Shoehorned into a union by electoral compulsions, the PDP-BJP coalition in Jammu and Kashmir is hobbling under the weight of its own contradictions. Three months after it was formed, in March, with much fanfare, the alliance seems to have lost its common minimum ground. And it will need a herculean political and governance effort to stay on the right side of the public opinion.
The single biggest reason for the disillusionment has been the premature unravelling of the Agenda of Alliance, with the BJP publicly reneging on all its commitments — from fully funding the ‘rehabilitation and reconstruction plan’ for the flood affected areas, to the grand political initiatives geared to address the turmoil in the state, as well as the relationship with Pakistan.
Valley residents are sore that in the 10 months, after the floods wrought havoc in their lives, the Centre has come up with a paltry aid of Rs 1,667 crore against the demand of Rs 44,000 crore, made by the previous state government. “This has come as the biggest letdown for us,” says Mubeen Shah, president of the Kashmir Chamber of Commerce and Industry. “Though the Centre has promised more aid, the question arises: If not now, then when?”
In the Valley, flood rehabilitation was expected to be the single most redeeming feature of the coalition with BJP, a party perceived to be fundamentally aligned against the aspirations of the province. The people looked towards a prospect of economic recovery, in the hope that the BJP government at the Centre will be munificent with funds for the state. That, so far, has not proved to be the case.
But the biggest undoing for the coalition, is that, it has led into a cul de sac: Political status quo is zealously guarded by both the parties and purveyed by each as an achievement. PDP leaders assert they have forced the BJP to stall its plan to revoke Article 370 and step back on contentious issues like citizenship for west Pakistan refugees and separate enclaves for Kashmiri Pandits. The BJP flaunts the fact that it has reined in a party, soft on separatism, with a self-rule agenda for the state.
Besides, to stay true to its nationalistic credentials, the saffron party has not only reiterated its resolve to abrogate Article 370, but has also gone back on its commitment to re-examine the Armed Forces Special Powers Act (AFSPA) and initiate the dialogue with separatist groups and Pakistan, as enshrined in the Agenda of Alliance. Instead, BJP has told Chief Minister Mufti Sayeed to hold talks with the Hurriyat.
This has brought an impasse. The political and ideological confrontation has taken centrestage, almost hobbling the government. Governance hasn’t made any headway, with flood rehabilitation looking more distant than ever.
In its tenure so far, the coalition has faced several crisis points, beginning with Mufti praising Pakistan and militants for the successful conduct of Assembly polls, through release and re-arrest of separatist leader Masarat Alam, to a settlement for Kashmiri Pandits.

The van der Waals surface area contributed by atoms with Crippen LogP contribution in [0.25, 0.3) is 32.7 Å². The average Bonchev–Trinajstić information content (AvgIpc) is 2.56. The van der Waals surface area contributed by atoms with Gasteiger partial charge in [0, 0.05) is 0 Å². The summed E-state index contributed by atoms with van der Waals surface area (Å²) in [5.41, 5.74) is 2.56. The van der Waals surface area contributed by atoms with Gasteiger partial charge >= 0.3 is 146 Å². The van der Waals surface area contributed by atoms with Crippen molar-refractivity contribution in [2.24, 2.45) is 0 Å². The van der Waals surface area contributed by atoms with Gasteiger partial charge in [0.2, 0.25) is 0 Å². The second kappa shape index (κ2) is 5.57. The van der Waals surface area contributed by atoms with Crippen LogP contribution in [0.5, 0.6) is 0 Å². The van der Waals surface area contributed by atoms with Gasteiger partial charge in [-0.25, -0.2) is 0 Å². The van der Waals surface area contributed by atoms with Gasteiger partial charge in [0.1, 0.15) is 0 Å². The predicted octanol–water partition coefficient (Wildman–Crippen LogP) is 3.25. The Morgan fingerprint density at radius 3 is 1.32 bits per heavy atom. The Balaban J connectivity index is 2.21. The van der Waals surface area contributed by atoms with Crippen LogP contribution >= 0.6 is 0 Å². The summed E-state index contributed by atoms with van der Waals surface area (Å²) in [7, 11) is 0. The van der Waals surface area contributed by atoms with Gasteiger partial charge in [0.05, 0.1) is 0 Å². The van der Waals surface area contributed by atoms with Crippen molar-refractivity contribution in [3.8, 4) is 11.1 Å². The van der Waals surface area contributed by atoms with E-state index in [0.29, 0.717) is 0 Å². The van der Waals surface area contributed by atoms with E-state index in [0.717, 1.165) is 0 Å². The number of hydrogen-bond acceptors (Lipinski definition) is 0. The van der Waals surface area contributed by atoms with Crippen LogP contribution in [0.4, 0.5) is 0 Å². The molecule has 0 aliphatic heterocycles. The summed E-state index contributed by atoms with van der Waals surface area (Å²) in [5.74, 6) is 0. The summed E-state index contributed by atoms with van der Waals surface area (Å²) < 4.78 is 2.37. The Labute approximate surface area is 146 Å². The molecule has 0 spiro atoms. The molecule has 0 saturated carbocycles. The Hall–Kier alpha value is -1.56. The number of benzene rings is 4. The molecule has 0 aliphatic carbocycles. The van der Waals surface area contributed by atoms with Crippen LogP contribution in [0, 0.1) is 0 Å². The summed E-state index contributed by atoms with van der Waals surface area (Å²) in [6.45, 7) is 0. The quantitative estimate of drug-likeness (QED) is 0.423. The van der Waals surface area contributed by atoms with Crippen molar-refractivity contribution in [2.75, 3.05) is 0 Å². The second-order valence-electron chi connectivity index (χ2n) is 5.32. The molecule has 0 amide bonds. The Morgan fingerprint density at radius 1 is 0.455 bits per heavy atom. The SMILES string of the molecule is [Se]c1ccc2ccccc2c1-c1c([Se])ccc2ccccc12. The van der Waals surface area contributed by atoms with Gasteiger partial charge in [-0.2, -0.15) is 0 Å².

What is more, the BJP has now ensured that Mufti is not allowed any leeway to play his natural game, a talent he had displayed during his 2002-03 term as head of a PDP-Congress coalition. Let alone a healing touch or ‘Goli se nahi boli se’ (dialogue not violence) approach, the saffron party is cramping his style.
In popular perception thus, the state government’s agenda is increasingly being set neither in Srinagar nor even in Jammu, but by the Centre and in the television studios of Delhi. Far from reducing separatists’ public profile, this has added to their political clout, and strengthened hawks vis-a-vis the doves. Last month, eight constituents of the moderate Hurriyat faction, led by Mirwiaz Umar Farooq, joined the faction headed by Syed Ali Shah Geelani.
Signs of a deteriorating ground situation are evident in the renewed surge in violence in recent months. The mysterious killings in Sopore and the encounters in South Kashmir have disrupted the prevailing calm, threatening the peak tourism season. But more than the violence, which for all its conspicuous nature remains a marginal affair, it is the creeping sense of alienation that is dangerous. And some PDP leaders too, are conscious of this fact.
“Yes, we feel there is a lot riding on this coalition. If we don’t articulate well the aspirations of the people, we could deepen the disillusionment with the political system in the Valley,” says senior PDP leader and Education Minister Naeem Akhter. “And this will not bode well for the future.”
For now, the partners are staking out their political territory, with the BJP choosing to pander to its enlarged constituency in Jammu and the PDP trying, albeit unsuccessfully, to play to sentiment in Valley. With the BJP watching, the PDP has failed to strike a blow or two, for its political agenda, nor has it made any redeeming difference on the development front, in the absence of adequate funds, from the Centre.
In Jammu, the BJP has clung to its ideological posture, lest any dilution conflict with its hard nationalist image in the country. But this chariness is coming in the way of a nuanced political approach that is needed to tackle Kashmir, with its unique historical and political baggage and the troubled present.
“So we have a situation where things are in a state of paralysis,” says Naseer. “Though it is still early days to judge it, the coalition will need to get its act together fast to justify its existence”.